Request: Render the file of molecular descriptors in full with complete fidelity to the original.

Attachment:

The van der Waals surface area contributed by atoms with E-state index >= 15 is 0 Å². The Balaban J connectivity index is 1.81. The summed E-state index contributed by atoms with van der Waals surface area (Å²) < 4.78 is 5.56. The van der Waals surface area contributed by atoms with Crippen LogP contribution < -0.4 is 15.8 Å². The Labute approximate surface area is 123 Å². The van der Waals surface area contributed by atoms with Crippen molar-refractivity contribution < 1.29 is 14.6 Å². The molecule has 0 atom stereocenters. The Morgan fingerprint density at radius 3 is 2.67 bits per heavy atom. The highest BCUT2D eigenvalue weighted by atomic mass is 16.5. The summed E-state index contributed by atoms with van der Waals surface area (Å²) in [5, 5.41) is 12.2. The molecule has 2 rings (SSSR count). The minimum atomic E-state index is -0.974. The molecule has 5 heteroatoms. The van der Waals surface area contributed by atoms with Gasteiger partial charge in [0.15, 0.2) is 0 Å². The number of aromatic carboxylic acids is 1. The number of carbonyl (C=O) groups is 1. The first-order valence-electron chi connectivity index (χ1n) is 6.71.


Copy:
The van der Waals surface area contributed by atoms with E-state index >= 15 is 0 Å². The Balaban J connectivity index is 1.81. The summed E-state index contributed by atoms with van der Waals surface area (Å²) < 4.78 is 5.56. The van der Waals surface area contributed by atoms with Crippen LogP contribution < -0.4 is 15.8 Å². The Labute approximate surface area is 123 Å². The van der Waals surface area contributed by atoms with Crippen molar-refractivity contribution < 1.29 is 14.6 Å². The molecule has 0 atom stereocenters. The Morgan fingerprint density at radius 3 is 2.67 bits per heavy atom. The highest BCUT2D eigenvalue weighted by atomic mass is 16.5. The summed E-state index contributed by atoms with van der Waals surface area (Å²) in [5, 5.41) is 12.2. The molecule has 2 rings (SSSR count). The minimum atomic E-state index is -0.974. The molecule has 5 heteroatoms. The van der Waals surface area contributed by atoms with Gasteiger partial charge in [0.15, 0.2) is 0 Å². The number of aromatic carboxylic acids is 1. The number of carbonyl (C=O) groups is 1. The first-order valence-electron chi connectivity index (χ1n) is 6.71.